Efficient ways to clone a canister’s data

I’m looking into solutions that would allow me to build an auto-scaling solution for canisters based on the current memory utilization of the canister, and part of this solution involves being able to fully clone or partially replicate the data stored in the canister and then to repartition the data amongst the original canister and clone(s).

The only (and most expensive option) I can think of right now is to use inter-canister update calls, but when we’re talking about 1-2 GB of data this would be a somewhat slow process based on what I’ve seen from others. I could also maintain multiple canisters from the start, but this is then 2X the cost.

Is there any way to pull out a canister replica for this purpose via a clone() type of functionality? If not, are there any other current solutions or ongoing work/roadmap items that might help IC Devs clone or repartition the data in canisters?

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Also see discussion here: Canister backup - #19 by skilesare

This would be great. I know that there is work underway for downloading the current wasm state, but it would also be great if the replica could just copy it and start running it under a different canister id.

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Thanks for linking that discussion.

This clone/copy and delete methodology is exactly my thinking. Fully copying a canister through inter-canister calls is both expensive and would take a significant amount of time, not to mention you now introduce a whole bunch of distributed systems problems with what to do if a 1-2GB canister data copy fails in the middle (since you would be splitting the copy process into multiple update calls supposedly).

While this works great for backups, you have to start out by spinning up that extra canister before. This doesn’t work if you’re auto scaling out in a reactionary fashion, and to top it off doesn’t effectively tackle the problem of if you have data that is unevenly distributed (based on a particular primary key).

The intermediate solution that a few teams have come up with is to find a specific entity that they do not believe will push the 4GB canister limit anytime soon (say a user, or a message chat on OpenChat) and just spin up a new canister for each of those entities. I think that the above will most likely be my approach (in the intermediate term), as I’m certain that a deeper IC based solution (either the replica copy solution or another solution) is the way to go in the long term.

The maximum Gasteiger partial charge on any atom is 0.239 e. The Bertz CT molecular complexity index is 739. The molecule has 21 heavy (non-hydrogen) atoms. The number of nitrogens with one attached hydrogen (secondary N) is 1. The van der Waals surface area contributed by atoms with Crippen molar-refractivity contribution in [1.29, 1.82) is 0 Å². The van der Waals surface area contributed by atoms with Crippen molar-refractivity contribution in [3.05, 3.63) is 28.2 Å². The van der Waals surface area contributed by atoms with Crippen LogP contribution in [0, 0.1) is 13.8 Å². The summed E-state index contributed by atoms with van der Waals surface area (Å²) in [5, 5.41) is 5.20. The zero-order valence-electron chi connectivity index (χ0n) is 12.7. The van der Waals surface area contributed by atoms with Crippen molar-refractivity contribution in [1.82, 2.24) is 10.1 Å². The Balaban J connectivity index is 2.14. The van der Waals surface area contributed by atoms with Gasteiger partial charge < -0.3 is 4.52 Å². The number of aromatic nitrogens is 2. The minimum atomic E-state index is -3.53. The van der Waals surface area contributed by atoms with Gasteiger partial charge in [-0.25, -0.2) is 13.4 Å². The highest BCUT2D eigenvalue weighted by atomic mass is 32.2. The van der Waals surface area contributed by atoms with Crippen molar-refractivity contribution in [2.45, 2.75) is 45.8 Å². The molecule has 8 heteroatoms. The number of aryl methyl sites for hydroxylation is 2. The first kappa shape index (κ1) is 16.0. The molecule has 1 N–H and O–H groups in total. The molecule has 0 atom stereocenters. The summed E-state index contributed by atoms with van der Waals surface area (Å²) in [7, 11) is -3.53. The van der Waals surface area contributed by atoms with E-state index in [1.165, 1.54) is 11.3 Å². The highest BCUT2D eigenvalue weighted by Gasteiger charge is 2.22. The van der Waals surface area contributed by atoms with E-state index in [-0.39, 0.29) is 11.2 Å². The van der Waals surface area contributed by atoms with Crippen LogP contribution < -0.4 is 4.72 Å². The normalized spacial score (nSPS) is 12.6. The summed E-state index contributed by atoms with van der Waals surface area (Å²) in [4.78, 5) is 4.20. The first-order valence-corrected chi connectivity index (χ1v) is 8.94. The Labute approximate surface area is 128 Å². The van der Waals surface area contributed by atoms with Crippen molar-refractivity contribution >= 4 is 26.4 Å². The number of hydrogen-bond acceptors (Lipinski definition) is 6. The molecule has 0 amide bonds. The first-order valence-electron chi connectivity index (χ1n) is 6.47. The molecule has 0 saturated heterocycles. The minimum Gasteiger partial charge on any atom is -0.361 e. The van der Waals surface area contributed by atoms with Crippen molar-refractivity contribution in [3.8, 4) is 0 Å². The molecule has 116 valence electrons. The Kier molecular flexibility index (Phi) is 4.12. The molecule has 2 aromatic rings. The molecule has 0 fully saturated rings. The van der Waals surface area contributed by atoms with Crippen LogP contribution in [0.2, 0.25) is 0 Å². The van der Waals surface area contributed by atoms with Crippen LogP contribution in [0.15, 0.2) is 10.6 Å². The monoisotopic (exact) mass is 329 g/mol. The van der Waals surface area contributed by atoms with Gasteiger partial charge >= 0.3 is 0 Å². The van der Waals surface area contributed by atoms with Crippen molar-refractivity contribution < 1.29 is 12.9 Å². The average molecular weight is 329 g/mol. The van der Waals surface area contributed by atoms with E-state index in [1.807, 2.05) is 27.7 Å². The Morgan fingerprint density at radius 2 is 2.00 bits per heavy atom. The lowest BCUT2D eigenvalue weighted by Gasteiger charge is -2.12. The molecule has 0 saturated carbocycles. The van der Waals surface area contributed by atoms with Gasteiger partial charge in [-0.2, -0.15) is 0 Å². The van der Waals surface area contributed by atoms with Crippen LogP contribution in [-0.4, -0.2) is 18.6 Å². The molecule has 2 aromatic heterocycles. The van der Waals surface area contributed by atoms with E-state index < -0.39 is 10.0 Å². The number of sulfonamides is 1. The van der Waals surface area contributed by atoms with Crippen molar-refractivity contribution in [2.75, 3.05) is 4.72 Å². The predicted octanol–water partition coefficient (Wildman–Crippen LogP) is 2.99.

Building off of this, I’m assuming these clones would then be bounded by the individual subnet of a particular application - which would then be the next bottleneck.

@diegop From a brief glance I didn’t see this on the 2022 Sneak Preview RoadMap. Are there any Roadmap items that might tackle this problem or engineers that might be able to comment on the feasibility/work required to perform efficient canister data cloning?

+1, this would be very useful.

Even a feature that lets canister owners download/upload a canister’s state would essentially allow us to clone a canister. Last I checked it was on the roadmap, but I don’t know the current status.

@akhilesh.singhania, do you happen to know? Thanks!


From How would Internet Identity handle a denial of service attack? - #10 by faraz.shaikh

This got me looking into CUPs, or catch-up packages, which are very briefly described in section 8.2 of https://dfinity.org/whitepaper.pdf.

From the whitepaper, section 8.2.

A CUP is a special message (not on the blockchain) that has (mostly) everything a
replica needs to begin working in a given epoch, without knowing anything about previous
epochs. It consists of the following data fields:

• The root of a Merkle hash tree for the entire replicated state (as opposed to the
partial, per-round certified state as in Section 6.1).
• The summary block for the epoch.
• The random beacon for the first round of the epoch.
• A signature on the above fields under the (n − f )-out-of-n threshold signing key for
the subnet.

To generate a CUP for a given epoch, a replica must wait until the summary block
for that epoch is finalized and the corresponding per-round state is certified. As already
mentioned, the entire replicated state must be hashed as a Merkle tree — even though a
number of techniques are used to accelerate this process, this is still quite expensive, which
is why it is only done once per epoch. Since a CUP contains only the root of this Merkle
tree, a special state sync subprotocol is used that allows a replica to pull any state that it
needs from its peers — again, a number of techniques are used to accelerate this process,
but it is still quite expensive. Since we are using a high-threshold signature for a CUP, we
can be sure that there is only one valid CUP in any epoch, and moreover, there will be
many peers from which the state may be pulled. Also, since the public key of the threshold
signature scheme remains constant over time, the CUP can be validated without knowing
the current participants of the subnet

@faraz.shaikh The section describes how “expensive” a CUP sync is, but are there any performance tests on how long it takes to CUP sync catch up something like 1GB of canister state?

The reason why I ask is I’m wondering if CUP syncs could be used for cloning or forking of a canister at a given point of time (spinning up a new, but distinct canister from a CUP sync).

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